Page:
Creating Dementia Awareness in Kwadabeka

“As the Association for Dementia and Alzheimer’s of South Africa NPC (ADASA) we’re excited to share great progress in our mission to create dementia awareness amongst the Taxi Associations in Kwa-Zulu Natal” says Regional Manager Kim Hellberg.

On 20 March 2024, Talent and Nokuthula from ADASA KZN attended a Taxi Association meeting in Kwadabeka, where approximately 150 taxi owners gathered.

They were given an opportunity to discuss the crucial need for awareness and training among taxi drivers regarding dementia.

What is Dementia?

Dementia is a degenerative brain disease that causes a person to gradually lose their memory, thinking abilities, and independence. Common symptoms include confusion, disorientation, difficulty communicating, and changes in personality and behaviour.

How to tell if Somebody has Dementia

In the early stages, a person with dementia may have trouble remembering recent events, following conversations, or making decisions. As the disease progresses, they may need help with basic daily activities like bathing, dressing, and using the bathroom.

Dementia is a condition where a person’s brain gets damaged, making it hard for them to remember things, think clearly, and do daily tasks.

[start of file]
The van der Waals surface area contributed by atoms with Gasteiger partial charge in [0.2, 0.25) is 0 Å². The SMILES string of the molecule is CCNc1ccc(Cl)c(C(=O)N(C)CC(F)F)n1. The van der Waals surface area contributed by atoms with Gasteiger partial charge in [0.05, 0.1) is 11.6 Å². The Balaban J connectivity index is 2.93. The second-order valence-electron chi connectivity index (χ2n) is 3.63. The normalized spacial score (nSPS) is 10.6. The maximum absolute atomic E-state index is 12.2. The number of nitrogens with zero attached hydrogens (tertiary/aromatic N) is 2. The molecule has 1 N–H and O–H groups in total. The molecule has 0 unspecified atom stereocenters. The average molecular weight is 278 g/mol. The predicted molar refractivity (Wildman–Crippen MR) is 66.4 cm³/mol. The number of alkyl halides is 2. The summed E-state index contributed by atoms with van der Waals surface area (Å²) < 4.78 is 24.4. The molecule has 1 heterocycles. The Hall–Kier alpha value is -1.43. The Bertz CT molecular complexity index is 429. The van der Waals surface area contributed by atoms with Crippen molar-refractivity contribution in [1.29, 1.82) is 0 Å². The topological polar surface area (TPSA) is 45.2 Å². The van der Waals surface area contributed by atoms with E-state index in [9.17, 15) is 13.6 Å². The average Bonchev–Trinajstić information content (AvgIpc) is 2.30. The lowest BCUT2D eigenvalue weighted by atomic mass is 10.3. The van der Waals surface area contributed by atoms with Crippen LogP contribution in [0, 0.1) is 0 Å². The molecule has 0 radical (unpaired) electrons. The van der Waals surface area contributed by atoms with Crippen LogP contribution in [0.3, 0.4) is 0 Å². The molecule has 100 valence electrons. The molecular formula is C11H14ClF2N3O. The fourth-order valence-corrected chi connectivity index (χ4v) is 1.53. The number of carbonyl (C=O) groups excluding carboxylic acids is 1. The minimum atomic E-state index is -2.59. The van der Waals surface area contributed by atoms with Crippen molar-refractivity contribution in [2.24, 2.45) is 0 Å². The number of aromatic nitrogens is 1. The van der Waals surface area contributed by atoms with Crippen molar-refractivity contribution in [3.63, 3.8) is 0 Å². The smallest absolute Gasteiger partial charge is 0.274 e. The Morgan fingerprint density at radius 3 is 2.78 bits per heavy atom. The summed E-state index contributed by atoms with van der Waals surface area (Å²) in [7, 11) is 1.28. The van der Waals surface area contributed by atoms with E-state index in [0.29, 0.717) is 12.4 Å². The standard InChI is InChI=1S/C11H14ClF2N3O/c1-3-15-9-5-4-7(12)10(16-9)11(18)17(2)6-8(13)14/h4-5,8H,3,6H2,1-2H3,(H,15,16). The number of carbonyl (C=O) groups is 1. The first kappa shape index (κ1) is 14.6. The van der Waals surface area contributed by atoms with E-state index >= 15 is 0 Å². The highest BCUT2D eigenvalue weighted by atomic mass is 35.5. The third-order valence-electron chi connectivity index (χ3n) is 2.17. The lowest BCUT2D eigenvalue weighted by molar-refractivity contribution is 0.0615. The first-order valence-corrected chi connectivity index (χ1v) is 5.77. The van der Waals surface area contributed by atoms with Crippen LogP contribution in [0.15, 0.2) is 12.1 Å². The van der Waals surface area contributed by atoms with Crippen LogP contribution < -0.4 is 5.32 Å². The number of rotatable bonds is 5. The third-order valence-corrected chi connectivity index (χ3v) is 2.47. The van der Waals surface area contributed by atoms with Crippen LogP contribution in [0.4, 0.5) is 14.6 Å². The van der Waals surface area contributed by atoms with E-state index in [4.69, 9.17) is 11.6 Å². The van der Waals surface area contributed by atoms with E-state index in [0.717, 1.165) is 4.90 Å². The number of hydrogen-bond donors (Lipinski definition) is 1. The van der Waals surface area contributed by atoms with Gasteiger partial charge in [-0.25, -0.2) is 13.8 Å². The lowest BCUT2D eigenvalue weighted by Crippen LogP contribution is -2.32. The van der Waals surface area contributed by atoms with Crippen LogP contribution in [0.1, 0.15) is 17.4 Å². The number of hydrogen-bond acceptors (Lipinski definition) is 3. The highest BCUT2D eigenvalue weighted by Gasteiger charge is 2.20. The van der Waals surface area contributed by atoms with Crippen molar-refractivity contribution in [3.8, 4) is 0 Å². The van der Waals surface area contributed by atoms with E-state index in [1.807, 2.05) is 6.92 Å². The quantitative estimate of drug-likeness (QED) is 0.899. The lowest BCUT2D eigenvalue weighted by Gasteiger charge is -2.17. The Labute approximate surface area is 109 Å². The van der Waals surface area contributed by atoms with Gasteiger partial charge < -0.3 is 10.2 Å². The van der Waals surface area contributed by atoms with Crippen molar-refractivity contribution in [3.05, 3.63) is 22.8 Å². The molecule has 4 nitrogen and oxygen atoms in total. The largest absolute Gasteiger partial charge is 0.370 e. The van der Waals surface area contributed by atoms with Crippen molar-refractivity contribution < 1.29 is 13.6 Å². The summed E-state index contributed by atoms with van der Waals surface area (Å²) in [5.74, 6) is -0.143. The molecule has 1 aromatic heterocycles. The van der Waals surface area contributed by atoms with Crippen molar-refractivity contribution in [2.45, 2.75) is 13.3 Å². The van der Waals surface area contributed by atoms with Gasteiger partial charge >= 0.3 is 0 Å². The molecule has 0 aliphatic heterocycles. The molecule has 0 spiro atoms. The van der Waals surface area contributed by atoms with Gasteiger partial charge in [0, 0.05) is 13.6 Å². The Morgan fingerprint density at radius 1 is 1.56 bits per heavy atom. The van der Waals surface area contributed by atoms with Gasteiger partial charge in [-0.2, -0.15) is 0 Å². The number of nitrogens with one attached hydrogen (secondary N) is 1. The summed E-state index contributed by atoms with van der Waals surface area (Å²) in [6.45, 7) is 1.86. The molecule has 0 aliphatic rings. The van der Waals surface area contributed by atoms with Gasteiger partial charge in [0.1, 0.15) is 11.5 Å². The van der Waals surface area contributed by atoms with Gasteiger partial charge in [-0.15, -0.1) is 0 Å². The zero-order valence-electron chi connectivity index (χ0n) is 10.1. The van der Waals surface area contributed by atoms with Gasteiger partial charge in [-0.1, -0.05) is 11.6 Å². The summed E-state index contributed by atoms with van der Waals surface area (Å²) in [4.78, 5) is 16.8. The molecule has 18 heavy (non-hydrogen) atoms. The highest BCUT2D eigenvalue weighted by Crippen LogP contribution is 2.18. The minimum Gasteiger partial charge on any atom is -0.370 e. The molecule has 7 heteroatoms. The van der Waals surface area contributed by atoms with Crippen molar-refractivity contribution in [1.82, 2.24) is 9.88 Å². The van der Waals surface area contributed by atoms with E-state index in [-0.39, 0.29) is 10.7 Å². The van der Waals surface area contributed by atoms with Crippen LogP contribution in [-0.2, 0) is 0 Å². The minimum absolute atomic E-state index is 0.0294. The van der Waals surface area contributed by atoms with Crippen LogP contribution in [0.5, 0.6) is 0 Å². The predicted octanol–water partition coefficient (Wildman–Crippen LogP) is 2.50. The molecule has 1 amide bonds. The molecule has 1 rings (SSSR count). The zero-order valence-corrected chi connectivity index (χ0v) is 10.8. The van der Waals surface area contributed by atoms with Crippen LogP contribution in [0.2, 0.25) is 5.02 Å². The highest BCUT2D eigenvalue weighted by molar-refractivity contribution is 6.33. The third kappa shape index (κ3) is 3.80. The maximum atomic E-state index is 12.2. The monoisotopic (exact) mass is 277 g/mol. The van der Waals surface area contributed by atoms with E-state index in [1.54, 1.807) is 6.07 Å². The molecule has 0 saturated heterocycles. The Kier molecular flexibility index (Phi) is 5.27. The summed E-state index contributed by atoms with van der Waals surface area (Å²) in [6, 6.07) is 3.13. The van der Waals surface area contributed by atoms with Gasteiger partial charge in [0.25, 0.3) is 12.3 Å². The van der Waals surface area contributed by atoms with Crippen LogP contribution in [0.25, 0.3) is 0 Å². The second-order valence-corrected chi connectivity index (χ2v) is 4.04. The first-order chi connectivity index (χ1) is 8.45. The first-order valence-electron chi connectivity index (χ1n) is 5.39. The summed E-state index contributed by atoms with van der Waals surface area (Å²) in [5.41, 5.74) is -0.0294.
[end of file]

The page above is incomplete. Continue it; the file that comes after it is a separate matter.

The most common type is Alzheimer’s disease, but there are other forms as well. Dementia is more common in older adults, but it is not a natural consequence of getting older. While there is no cure for dementia yet, there are ways to help manage symptoms and improve quality of life. Keeping the brain active, staying socially engaged, and maintaining a healthy lifestyle can all help.

Damaged Memory Storage

Imagine you have a lot of things stored in your memory, like phone numbers, addresses, and important dates. For someone with dementia, it’s like their memory storage is getting filled up and they can’t easily recall these things.

Challenges using Public Transport

Did you know that individuals living with dementia might face challenges while using taxis? From forgetting their destination to experiencing moments of confusion or exhibiting behaviours that may seem unusual, there’s a lot to navigate.

The response was very positive, and the taxi owners overwhelmingly agreed that educating their taxi drivers is a must. They need to be able to identify someone who may be living with dementia by knowing what signs and symptoms to look out for and then, importantly, how to handle it.

This is an exciting initiative as we seek to create dementia-friendly and supportive communities at every level.

In our communities, we have people who are living with dementia. They may need help with daily tasks, but with support, they can still live meaningful lives and enjoy their loved ones.

Through initiatives like these we hope to raise awareness about dementia among taxi owners in KwaZulu-Natal and help them better support passengers with the condition.


The Association for Dementia and Alzheimer’s of South Africa NPC (ADASA) is one of the beneficiaries of Operation Jumpstart Association